Jean-Bernard Manent
  • E-mail :[email]
  • Phone : +33 4 91 82 81 14
  • Location : Marseille, France
Last update 2019-09-11 16:12:24.547

Jean-Bernard Manent PhD Neurosciences

Course and current status

Position title

INSERM Research scientist (CRCN INSERM, permanent position)
Habilitation à diriger des recherches (HDR)

Laboratory: INMED / INSERM U1249 (Marseille, France)

Positions and Employment

2013-            INSERM Research Scientist (CR1 INSERM), INSERM U901, Marseille (France)
2009-2012    INSERM Research Scientist (CR2 INSERM), INSERM U901, Marseille (France)
2008-2009    Postdoctoral fellow, INSERM U901, Marseille (France)
2006-2008    Postdoctoral fellow, Department of Physiology & Neurobiology, University of Connecticut (USA)
2005-2006    PhD student, LFCE Fellow, French league against epilepsy, Aix-Marseille University (France)
2002-2005    PhD student, MRT Fellow, Ministry for Research and Technology, Aix-Marseille University (France)
2002-2005    Lecturer, Aix-Marseille University (France)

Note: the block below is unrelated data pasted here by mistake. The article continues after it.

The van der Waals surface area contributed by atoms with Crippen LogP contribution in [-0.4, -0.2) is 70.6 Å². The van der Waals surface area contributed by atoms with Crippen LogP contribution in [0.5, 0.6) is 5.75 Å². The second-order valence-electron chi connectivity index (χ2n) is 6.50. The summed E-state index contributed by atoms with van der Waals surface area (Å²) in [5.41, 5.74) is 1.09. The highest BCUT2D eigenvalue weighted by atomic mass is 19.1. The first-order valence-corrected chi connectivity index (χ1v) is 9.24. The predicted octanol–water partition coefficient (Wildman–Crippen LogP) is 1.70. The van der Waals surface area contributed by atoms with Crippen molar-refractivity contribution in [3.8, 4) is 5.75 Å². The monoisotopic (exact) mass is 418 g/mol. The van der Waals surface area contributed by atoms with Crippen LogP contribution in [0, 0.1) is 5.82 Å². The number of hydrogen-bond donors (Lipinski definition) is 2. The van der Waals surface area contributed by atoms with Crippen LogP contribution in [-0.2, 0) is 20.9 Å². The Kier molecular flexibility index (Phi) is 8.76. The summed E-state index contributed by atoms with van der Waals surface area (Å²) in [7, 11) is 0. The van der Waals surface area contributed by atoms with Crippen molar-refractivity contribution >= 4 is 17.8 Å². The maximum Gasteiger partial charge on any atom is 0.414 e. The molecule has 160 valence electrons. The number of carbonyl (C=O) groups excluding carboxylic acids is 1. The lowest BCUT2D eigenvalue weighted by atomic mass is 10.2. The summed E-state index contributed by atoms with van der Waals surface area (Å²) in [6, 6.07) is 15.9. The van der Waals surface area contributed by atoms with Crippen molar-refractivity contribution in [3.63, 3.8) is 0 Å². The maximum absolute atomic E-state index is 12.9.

04/2016     Habilitation à diriger des recherches, Aix-Marseille University (France)        
09/2009     Postdoctoral fellow, INSERM U901 (France)
09/2008     Postdoctoral fellow, University of Connecticut (USA)
06/2006     PhD Neurosciences, Aix-Marseille University (France)
07/2001     MSc Cellular and molecular Neurobiology, Aix-Marseille University (France)

Scientific summary

Jean-Bernard Manent, PhD is a research scientist at INMED (Institut de Neurobiologie de la Mediterranée), a Neuroscience Research Center belonging to INSERM, the French National Institute of Health and Medical Research, and to Aix-Marseille University. His research is focused on epileptogenic cortical malformations and more especially on the mechanisms responsible for seizure generation and propagation, and their consequences for cortical operation. During his career, he studied the cellular and molecular mechanisms regulating normal and pathological neuronal migration. He also gained expertise in the generation and analysis of appropriated animal models of cortical malformations causing epilepsy and intellectual disability, as well as in the design of molecular biological tools aiming at visualizing and manipulating neuronal networks. He had obtained several grants from governmental agencies and charity foundations for supporting his research and holds a permanent position at INSERM since 2009.

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